Bad Ideas, Email Scandals, Law Reviews, Law Schools

How 1Ls Should NOT Approach Peer Networking

I feel like we have this story every fall. Every year, new 1Ls get to law school campuses and invariably, some of them quickly look around to see which boots are most in need of licking. The first few weeks they kiss so much faculty ass they look like they’re applying for tenure. And right around now, they start looking for fellow students to suck up to.

Well, there’s a way to suck up to fellow students, and usually kissing butt requires you to be in the same room as your betters. Cold, unsolicited emailing — while fine for general networking — is almost always the wrong way to approach your peers. We’ve explained this to you before.

If you find yourself sending out cold, unsolicited, mass emails, well, welcome to Above the Law, little 1Ls….

There’s an earnestness from this 1L, kind of like Peggy Olson during the first season of Mad Men. And just like Peggy, chances are this 1L is going to get knocked up and have everybody hate her.

Here’s the 1L’s email to students on the George Washington Law Review:

Hi [Don Draper],

I noticed that you’re on Law Review (which is impressive!), so I know you must be busy. But I figured I’d try my luck by asking you a quick question, even so. My name is [Peggy Olson] and I’m relatively new to GW Law (1L). I have some questions about my professors and am trying to get student perspectives. Did you happen to have [Cooper] for Civ Pro, or [Sterling] for Torts. Even if you haven’t, if you happen to know any 2L or 3Ls who have (and ideally have done well in their classes) and could point me their way, I’d really appreciate it.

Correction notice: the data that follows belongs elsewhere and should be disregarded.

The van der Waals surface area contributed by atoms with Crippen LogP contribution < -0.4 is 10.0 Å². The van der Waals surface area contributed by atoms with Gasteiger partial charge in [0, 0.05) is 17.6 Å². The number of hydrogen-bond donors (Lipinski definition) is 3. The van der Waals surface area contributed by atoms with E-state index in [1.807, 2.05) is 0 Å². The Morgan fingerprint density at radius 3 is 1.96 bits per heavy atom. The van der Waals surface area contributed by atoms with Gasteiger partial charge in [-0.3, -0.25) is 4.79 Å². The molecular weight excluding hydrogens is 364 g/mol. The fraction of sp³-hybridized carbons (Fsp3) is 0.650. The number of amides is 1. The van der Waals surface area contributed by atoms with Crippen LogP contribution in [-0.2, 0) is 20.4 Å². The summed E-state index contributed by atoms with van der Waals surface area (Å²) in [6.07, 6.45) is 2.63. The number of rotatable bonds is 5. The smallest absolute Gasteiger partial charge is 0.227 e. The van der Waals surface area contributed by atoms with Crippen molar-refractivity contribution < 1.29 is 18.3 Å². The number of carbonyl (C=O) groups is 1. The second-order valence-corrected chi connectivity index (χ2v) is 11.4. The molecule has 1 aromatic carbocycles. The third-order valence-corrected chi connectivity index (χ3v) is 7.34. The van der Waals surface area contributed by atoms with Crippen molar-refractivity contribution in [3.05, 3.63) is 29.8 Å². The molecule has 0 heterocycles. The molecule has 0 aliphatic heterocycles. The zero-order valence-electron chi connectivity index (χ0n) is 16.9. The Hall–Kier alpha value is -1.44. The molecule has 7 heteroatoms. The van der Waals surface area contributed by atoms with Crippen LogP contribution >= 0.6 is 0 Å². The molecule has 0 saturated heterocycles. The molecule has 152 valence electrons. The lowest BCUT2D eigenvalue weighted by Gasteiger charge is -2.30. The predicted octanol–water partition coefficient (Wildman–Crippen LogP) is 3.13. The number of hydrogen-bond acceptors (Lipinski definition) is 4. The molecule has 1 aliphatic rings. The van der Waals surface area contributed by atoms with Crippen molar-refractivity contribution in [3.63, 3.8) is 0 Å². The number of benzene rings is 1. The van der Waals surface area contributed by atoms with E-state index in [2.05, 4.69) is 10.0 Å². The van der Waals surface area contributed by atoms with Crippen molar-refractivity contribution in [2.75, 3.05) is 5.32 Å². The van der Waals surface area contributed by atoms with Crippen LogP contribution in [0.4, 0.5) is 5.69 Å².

Thank you for your time. Have a good rest of your weekend.

All the best,

It’s not an obviously terrible note to strike, but the more your learn about the backstory, the more off-putting this email becomes. From a GW tipster:

I thought it was a weird that this kid had my email and decided to write me out of nowhere, but I planned on giving him some advice anyway. That’s when I realized that he actually sent the same email to every single member of the Law Review editorial board! And he actually took the time to personalize most of them with a fun fact that he creepily knew.

It’s the faux sincerity that the “real” Peggy Olson never used. I “noticed” you were on law review? No you didn’t, you “selected” only the people on law review to ask your question. Big difference.

Not only is the email disingenuous, it’s unnecessarily so. You are dealing with law review kids. They already think they’re the s**t; you don’t need to sugarcoat it. If you said: “Hey, you are on law review. I want to be you! Can you help?” it would have worked just the same.

But, hey, you are a 1L. This is how we learn. Don’t do things like this.

I hope this Above the Law PSA helps.

Earlier: Networking 101: Don’t Send Networking Emails Like This One

(hidden for your protection)

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